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The Queen City of the Rockies, Old West opulence

Helena, Montana


John Treadwell Dunbar image

By —— Bio and Archives May 14, 2011

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imageHistory buffs and visitors who appreciate turn-of-the-century architectural decadence will love Helena, Montana’s state capital of 50,000+. Affectionately called the Queen City of the Rockies, Helena exudes Old West opulence, and those rushing by to Glacier National Park up north or Yellowstone to the southeast are committing a disservice by not stopping in, if only for a brief visit.

Step into Helena and you step back in time, back to the smoky, rough-and-tumble days when the nouveau riche went to great lengths to flaunt their new-found wealth and thumb their noses at the little people who aspired to join them on Nob Hill west of town, the mansion district.

Four frustrated miners from Georgia - the state, not the country - had just about given up their quest for glory when they took one final stab at their luck in a nondescript creek spilling down a mundane gulley in July of 1864. Southern perseverance payed off as they struck gold in a very big way. In a flash the word got out and yellow fever spread like a raging wildfire. A raucous, frantic tent city popped up over night on the banks of that little creek, commerce boomed and daydreamers began spending great wads of unearned cash in their overly optimistic minds.

You won’t find that section of the stream anymore as it was driven underground and flows, I’m told, beneath crooked and appropriately named Last Chance Gulch, Helena’s main street and home to the exquisite, tree-shaded walking mall that meanders among tall, dignified buildings on its southern end. The mall, and surrounding side streets, is one of the great attractions of Helena’s historic downtown.

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Clean and tasteful, you’ll find an array of specialty shops, salons, boutiques, eateries, leather stores, coffeehouses, art galleries, antique stores, bakeries, flower shops, tobacco smoke shops for the hackers and spitters, and lots more. Bring your camera and arrive early to avoid the crowds, and look closely for grand murals that adorn the sides of some of those old, stately brick and sandstone buildings.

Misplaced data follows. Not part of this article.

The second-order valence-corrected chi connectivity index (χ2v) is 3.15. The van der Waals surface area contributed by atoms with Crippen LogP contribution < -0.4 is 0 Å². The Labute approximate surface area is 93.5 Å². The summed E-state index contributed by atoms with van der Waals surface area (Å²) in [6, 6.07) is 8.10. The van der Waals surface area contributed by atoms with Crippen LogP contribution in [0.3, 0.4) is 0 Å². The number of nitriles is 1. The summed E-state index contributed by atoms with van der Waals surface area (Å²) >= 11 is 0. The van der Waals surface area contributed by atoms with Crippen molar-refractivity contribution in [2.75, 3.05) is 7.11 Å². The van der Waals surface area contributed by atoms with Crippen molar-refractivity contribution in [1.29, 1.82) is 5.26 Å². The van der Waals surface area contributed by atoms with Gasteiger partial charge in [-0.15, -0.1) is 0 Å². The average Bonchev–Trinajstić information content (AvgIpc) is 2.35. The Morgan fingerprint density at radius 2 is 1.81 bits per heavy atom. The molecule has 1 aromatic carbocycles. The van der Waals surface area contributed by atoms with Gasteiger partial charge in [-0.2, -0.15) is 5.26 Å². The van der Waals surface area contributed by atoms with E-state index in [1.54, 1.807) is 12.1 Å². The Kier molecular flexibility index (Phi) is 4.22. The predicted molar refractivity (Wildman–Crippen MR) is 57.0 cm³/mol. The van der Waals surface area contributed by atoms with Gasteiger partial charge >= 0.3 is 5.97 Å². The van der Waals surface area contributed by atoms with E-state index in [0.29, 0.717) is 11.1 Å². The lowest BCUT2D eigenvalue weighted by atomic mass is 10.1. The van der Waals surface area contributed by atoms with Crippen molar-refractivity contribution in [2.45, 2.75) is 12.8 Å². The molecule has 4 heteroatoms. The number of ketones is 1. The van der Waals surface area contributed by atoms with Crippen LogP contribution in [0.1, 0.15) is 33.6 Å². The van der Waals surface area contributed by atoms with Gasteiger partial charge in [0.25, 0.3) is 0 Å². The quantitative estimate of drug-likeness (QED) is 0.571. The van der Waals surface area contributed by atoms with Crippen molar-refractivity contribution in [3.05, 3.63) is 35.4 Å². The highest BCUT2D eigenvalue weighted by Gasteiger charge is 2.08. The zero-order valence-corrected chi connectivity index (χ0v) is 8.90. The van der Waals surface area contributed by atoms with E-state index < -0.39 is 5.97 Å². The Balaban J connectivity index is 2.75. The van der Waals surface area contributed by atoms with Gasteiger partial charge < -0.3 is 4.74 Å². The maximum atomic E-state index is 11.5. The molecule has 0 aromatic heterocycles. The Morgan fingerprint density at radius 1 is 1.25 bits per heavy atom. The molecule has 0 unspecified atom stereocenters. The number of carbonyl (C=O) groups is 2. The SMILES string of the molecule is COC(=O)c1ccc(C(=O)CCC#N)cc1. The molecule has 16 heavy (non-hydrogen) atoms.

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You can spend hours wandering about the towering downtown section. Considering the times when many of these structures were built, the scale is enormous. Pubs and bars and old restaurants are tucked away and hidden from casual view, known to the locals and patronized by a small army of contemporary professionals; lawyers and judges and politicians and a cadre of state bureaucrats that call this place home and keep Montana running.

For a taste of the past stroll into some of these old buildings and climb the creaky stairs or ride the creaky elevators and smell the must and study intricate wood trim and feel the waxed bannisters under the palms of your hands and step across squeaky hardwood floors and absorb the sophisticated antiquity, the stale relic of the past that smells like a thrift store. Then go back outside and wander down side alleys and look up at the blue sky and observe the red rust along the gutters and artistic patterns of layered brick walls and elaborate facades and those old, carved doors we ignore on our passage in and out.

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And just imagine the days when Helena was really humming, bustling and booming, hammers banging and saws ripping as the Queen rose skyward out of the wilderness with great pride, brick by brick, and whiskered men of great determination rode in wagons or on horseback and ladies in large, feathered hats maintained décor and watched their steps crossing the muddy street and the hems of their long, Victorian dresses were stained yellow and brown.